Hence, you need to add firewalls. Essentially, we are bolting on security that is not integrated into routing and your environment. There are no ‘follow-the-network security rules’, where security rules could change dynamically with the network.
No application performance guarantees
The existing model offers no application performance guarantees. Path selection is based on the routed underlay that is not performance-based. The IPsec tunnel is going to take you from point A to B even though the chosen path may be heavily utilized or longer from the distance perspective than routing through a better alternative.
Besides, you also need to have separate tools for measuring application performance such as NetFlow.
The existing system lacks agility that consists of customized configurations for all the point-to-point links; a configuration that is usually not automated. A manually driven architecture will always be error-prone.
If you are going to use private links, for example, multiprotocol label switching (MPLS), there will be long deployment times, especially if you want to include redundant links. Keep in mind that most of these are still operating on the command line (CLI).
Evidently, the costs involved are quite high. If you have one MPLS link, you will have to use another MPLS link for redundancy. If left to its defaults, you can’t, for example, use the Internet as the backup. Keep in mind that private links typically cost 10 times more than the Internet links.
To bridge the gap, we are still buying specialized hardware and software. To provision, you either have to buy or rent expensive equipment. You are not, for example, running routing on an agile Amazon EC2 software instance.
The internetworking design
The goal of an internetworking design is to take the data center, regardless of whether it’s private or public and make it into one logical data center. Even though you have a number of physical locations, they act and look like one logical data center from the network perspective.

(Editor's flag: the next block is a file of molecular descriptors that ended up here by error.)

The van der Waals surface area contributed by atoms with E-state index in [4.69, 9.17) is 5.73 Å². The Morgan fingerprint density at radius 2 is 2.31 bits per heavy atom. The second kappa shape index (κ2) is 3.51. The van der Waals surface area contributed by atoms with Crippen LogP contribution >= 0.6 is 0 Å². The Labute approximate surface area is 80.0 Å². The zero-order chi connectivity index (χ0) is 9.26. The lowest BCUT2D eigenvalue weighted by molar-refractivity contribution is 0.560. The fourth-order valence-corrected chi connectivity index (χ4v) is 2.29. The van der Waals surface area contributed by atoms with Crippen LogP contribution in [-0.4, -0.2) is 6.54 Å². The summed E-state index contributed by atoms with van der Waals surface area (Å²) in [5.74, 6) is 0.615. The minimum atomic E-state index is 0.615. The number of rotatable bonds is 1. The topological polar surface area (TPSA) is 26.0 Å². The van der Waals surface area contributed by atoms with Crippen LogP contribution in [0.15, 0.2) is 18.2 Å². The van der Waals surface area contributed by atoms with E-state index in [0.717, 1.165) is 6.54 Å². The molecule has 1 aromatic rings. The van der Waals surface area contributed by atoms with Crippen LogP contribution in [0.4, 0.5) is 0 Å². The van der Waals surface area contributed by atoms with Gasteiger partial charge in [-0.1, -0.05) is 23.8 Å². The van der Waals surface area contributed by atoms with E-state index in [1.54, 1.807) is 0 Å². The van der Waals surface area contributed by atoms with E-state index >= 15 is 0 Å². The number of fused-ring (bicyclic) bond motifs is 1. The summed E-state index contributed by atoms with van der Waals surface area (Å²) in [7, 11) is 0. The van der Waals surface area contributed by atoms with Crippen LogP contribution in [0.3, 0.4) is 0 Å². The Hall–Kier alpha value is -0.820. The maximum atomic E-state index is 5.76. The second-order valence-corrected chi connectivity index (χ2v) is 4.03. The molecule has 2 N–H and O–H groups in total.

Another key aspect to Internetworking is routing, which is all the way to the end where the computing is done. One reason why this is important is if you have a multi-cloud strategy where you want to take a VMware solution and integrate it into AWS and Azure.
The internetworking design offers a simple architecture that can scale up to thousands of sites. Internetworking provides an end-to-end routing environment, as opposed to point-to-point. The protocols used to create this logical mesh vary, depending on the vendor.
Different vendors have different objectives. Some are more focused on Zero-Trust Security for internetworking, while others are using internetworking to resolve application performance related issues. Vendors that are not session-aware will need to use an overlay.
Single stack security
Ideally, the single software stack can be used for all the network functions. We are now beginning to see the convergence and blending of routing and security. Today’s network and security teams along with the products are different. Present-day, we are at a point where we want to have routing and security combined together.
Some SD-WAN vendors have collaborated with security vendors so that routing and security play well together. An example of this would be to use network function virtualization (NFV).
Here we are taking software stacks and running them on the same hardware instance and service chaining them together. There have been instances when others operate with a thin edge and simply push everything to the cloud. All security and self-healing operate in the cloud, thereby abstracting the complexity. Whichever method serves you best, in the future both security and networking will come closer.
Support for terabit networks
If you want Terabit speeds across the Internet, either buy a single box that scales vertically or take a number of boxes and scale horizontally. The internetworking architecture offers high performance and support to Terabit networks.
IP address Independent